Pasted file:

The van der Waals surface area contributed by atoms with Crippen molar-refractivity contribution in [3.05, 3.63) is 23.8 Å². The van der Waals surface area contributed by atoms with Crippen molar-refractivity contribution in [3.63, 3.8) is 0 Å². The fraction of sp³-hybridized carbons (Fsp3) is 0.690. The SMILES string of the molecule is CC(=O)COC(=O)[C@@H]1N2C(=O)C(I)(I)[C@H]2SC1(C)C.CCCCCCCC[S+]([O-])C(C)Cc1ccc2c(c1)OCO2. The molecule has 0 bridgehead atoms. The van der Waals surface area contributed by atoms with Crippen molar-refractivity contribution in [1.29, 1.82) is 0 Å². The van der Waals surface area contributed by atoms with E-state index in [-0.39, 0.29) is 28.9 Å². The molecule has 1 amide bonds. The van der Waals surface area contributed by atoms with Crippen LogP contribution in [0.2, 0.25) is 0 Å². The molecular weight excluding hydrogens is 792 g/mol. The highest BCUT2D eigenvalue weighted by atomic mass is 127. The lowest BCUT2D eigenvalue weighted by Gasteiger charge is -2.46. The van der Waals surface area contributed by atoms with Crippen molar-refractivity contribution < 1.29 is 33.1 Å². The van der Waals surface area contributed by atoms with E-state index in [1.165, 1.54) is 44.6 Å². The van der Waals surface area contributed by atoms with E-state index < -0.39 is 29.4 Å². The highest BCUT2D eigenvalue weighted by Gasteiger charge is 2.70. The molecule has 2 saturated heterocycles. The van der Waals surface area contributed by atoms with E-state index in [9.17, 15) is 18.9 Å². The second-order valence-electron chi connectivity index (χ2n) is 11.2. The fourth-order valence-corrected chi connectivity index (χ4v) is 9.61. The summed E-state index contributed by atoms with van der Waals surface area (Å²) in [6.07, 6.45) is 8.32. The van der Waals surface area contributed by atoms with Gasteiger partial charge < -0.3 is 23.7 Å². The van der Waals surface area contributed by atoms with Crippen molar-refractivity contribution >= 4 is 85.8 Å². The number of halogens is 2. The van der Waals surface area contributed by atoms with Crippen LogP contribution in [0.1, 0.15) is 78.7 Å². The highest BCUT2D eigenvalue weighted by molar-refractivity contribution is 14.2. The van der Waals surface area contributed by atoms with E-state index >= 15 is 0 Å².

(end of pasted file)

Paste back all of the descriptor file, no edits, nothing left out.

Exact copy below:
The van der Waals surface area contributed by atoms with Crippen molar-refractivity contribution in [3.05, 3.63) is 23.8 Å². The van der Waals surface area contributed by atoms with Crippen molar-refractivity contribution in [3.63, 3.8) is 0 Å². The fraction of sp³-hybridized carbons (Fsp3) is 0.690. The SMILES string of the molecule is CC(=O)COC(=O)[C@@H]1N2C(=O)C(I)(I)[C@H]2SC1(C)C.CCCCCCCC[S+]([O-])C(C)Cc1ccc2c(c1)OCO2. The molecule has 0 bridgehead atoms. The van der Waals surface area contributed by atoms with Crippen molar-refractivity contribution in [1.29, 1.82) is 0 Å². The van der Waals surface area contributed by atoms with E-state index in [-0.39, 0.29) is 28.9 Å². The molecule has 1 amide bonds. The van der Waals surface area contributed by atoms with Crippen LogP contribution in [0.2, 0.25) is 0 Å². The molecular weight excluding hydrogens is 792 g/mol. The highest BCUT2D eigenvalue weighted by atomic mass is 127. The lowest BCUT2D eigenvalue weighted by Gasteiger charge is -2.46. The van der Waals surface area contributed by atoms with Crippen molar-refractivity contribution < 1.29 is 33.1 Å². The van der Waals surface area contributed by atoms with E-state index in [1.165, 1.54) is 44.6 Å². The van der Waals surface area contributed by atoms with E-state index < -0.39 is 29.4 Å². The highest BCUT2D eigenvalue weighted by Gasteiger charge is 2.70. The molecule has 2 saturated heterocycles. The van der Waals surface area contributed by atoms with E-state index in [9.17, 15) is 18.9 Å². The second-order valence-electron chi connectivity index (χ2n) is 11.2. The fourth-order valence-corrected chi connectivity index (χ4v) is 9.61. The summed E-state index contributed by atoms with van der Waals surface area (Å²) in [6.07, 6.45) is 8.32. The van der Waals surface area contributed by atoms with Gasteiger partial charge < -0.3 is 23.7 Å². The van der Waals surface area contributed by atoms with Crippen molar-refractivity contribution >= 4 is 85.8 Å². The number of halogens is 2. The van der Waals surface area contributed by atoms with Crippen LogP contribution in [0.1, 0.15) is 78.7 Å². The highest BCUT2D eigenvalue weighted by molar-refractivity contribution is 14.2. The van der Waals surface area contributed by atoms with E-state index >= 15 is 0 Å².